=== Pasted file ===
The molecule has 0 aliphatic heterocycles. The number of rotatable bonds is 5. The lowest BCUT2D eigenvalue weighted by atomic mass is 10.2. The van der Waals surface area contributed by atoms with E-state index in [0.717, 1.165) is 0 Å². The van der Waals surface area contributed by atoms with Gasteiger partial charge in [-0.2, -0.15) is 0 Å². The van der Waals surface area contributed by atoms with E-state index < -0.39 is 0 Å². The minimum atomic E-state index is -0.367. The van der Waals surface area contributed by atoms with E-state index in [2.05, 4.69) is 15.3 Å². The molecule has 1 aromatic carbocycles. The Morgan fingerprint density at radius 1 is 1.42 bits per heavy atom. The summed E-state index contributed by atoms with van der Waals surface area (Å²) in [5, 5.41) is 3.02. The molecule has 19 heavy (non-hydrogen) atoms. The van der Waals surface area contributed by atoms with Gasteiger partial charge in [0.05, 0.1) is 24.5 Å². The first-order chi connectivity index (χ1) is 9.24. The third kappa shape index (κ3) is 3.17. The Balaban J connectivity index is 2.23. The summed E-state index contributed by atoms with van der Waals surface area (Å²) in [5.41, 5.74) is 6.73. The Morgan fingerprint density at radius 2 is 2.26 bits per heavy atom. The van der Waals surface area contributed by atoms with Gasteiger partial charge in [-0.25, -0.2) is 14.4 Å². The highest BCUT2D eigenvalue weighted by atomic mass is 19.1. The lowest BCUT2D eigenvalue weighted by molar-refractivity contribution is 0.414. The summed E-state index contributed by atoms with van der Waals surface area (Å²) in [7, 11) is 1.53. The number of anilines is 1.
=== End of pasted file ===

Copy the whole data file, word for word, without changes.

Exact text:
The molecule has 0 aliphatic heterocycles. The number of rotatable bonds is 5. The lowest BCUT2D eigenvalue weighted by atomic mass is 10.2. The van der Waals surface area contributed by atoms with E-state index in [0.717, 1.165) is 0 Å². The van der Waals surface area contributed by atoms with Gasteiger partial charge in [-0.2, -0.15) is 0 Å². The van der Waals surface area contributed by atoms with E-state index < -0.39 is 0 Å². The minimum atomic E-state index is -0.367. The van der Waals surface area contributed by atoms with E-state index in [2.05, 4.69) is 15.3 Å². The molecule has 1 aromatic carbocycles. The Morgan fingerprint density at radius 1 is 1.42 bits per heavy atom. The summed E-state index contributed by atoms with van der Waals surface area (Å²) in [5, 5.41) is 3.02. The molecule has 19 heavy (non-hydrogen) atoms. The van der Waals surface area contributed by atoms with Gasteiger partial charge in [0.05, 0.1) is 24.5 Å². The first-order chi connectivity index (χ1) is 9.24. The third kappa shape index (κ3) is 3.17. The Balaban J connectivity index is 2.23. The summed E-state index contributed by atoms with van der Waals surface area (Å²) in [5.41, 5.74) is 6.73. The Morgan fingerprint density at radius 2 is 2.26 bits per heavy atom. The van der Waals surface area contributed by atoms with Gasteiger partial charge in [-0.25, -0.2) is 14.4 Å². The highest BCUT2D eigenvalue weighted by atomic mass is 19.1. The lowest BCUT2D eigenvalue weighted by molar-refractivity contribution is 0.414. The summed E-state index contributed by atoms with van der Waals surface area (Å²) in [7, 11) is 1.53. The number of anilines is 1.